14.55: “Ok, let’s get started. This meeting is to invite the two experts to set out where they are coming from. They have a lot in common but there are a number of matters where you are each receiving different advice from them. You need to understand why and the implications for decisions you need to make today".

1515: There was a degree of frustration. One expert had rather dug himself in, or so it appeared. He looked less comfortable with the subject matter. All of this was useful, from the mediator’s perspective. The experts’ performance at this stage was simply another fact in the overall matrix of risk. It gave the lawyer on that expert's side the opportunity to make an assessment of what might happen if the matter came to court. Again, better to know now…… On the other hand, the natural instinct was not to allow this to become undignified. The lawyer for the other party had already asked a rather dismissive question of this expert, notwithstanding that it had been agreed that the lawyers would simply observe. The mediator was quick to remind everyone of this ground rule. One of the mediator's roles at this stage was to ask apparently anodyne questions of both experts but, having read the papers in depth, he was able to identify some key issues. One question revealed that neither had considered a particularly significant consequence of a calculation they had each carried out.

15.30: A break had been taken for reflection in the private rooms. The mediator and his assistant pondered the cupcakes that someone had placed in their room. “I think we need to move on soon,” observed the mediator. “We needed to show that the experts are unlikely to agree, nor to be persuaded by each other, but we can’t let that become an impediment. It is what it is. Time for a reality check."....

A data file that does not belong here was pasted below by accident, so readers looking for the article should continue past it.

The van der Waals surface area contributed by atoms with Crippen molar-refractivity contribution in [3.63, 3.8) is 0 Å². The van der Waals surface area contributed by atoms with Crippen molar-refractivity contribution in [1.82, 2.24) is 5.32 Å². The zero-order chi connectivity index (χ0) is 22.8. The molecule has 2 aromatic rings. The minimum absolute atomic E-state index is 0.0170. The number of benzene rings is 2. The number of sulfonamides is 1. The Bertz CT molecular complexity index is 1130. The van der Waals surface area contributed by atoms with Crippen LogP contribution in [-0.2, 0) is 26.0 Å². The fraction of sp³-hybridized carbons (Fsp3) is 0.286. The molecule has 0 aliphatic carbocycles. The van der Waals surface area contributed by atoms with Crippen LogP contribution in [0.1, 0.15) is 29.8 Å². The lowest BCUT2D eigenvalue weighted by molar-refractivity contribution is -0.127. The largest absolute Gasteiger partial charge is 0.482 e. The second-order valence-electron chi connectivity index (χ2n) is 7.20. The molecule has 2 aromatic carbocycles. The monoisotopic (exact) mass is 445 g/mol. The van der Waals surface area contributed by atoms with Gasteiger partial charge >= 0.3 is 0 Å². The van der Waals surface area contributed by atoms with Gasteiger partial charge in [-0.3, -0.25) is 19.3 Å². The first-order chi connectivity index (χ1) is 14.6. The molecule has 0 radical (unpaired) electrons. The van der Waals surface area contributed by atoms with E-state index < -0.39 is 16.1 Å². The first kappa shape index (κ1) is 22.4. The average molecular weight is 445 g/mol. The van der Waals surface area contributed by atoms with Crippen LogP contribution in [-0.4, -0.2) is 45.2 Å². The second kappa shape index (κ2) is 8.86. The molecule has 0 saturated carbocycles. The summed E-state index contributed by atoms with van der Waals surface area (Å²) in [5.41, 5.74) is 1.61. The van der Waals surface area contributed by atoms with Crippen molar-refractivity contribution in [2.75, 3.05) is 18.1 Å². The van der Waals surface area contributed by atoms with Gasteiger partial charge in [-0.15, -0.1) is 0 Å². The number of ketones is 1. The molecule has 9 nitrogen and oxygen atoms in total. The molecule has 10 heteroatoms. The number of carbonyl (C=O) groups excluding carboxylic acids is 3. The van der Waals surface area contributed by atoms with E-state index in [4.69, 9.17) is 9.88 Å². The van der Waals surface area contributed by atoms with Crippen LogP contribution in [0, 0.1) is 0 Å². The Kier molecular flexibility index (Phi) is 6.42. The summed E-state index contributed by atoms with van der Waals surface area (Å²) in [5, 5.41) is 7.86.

Part Six
Testing reality: "what if...?"

15.40: The mediator invited the lawyers into his room. Given the passage of time, conversation was now brisk and matter of fact. “I doubt that we’ll get much more from the experts” suggested the mediator, “but at least the clients can now see that there is a different perspective from the other room. I would like to check up on that calculation though. What effect does that have?” The lawyers agreed that hearing the experts had been useful, perhaps more useful than might have been anticipated. “I think that my client was quite shocked to hear that there might be a different approach on that second point,” said one, “but it’s still difficult to get across the idea that a court may find against our expert.” “And the calculation is frustrating,” commented his counterpart. “Why on earth…..?” The mediator was aware that meetings like this were delicate and that neither lawyer wished to say anything that might appear to weaken their client’s position. At the same time, and paradoxically, this kind of conversation was what loosened up the negotiations. It was important that the lawyers now did what they could to help their clients make the choice about whether to resolve matters today or not. The mediator reminded them of what he had said in that first gathering: that they needed to help each other.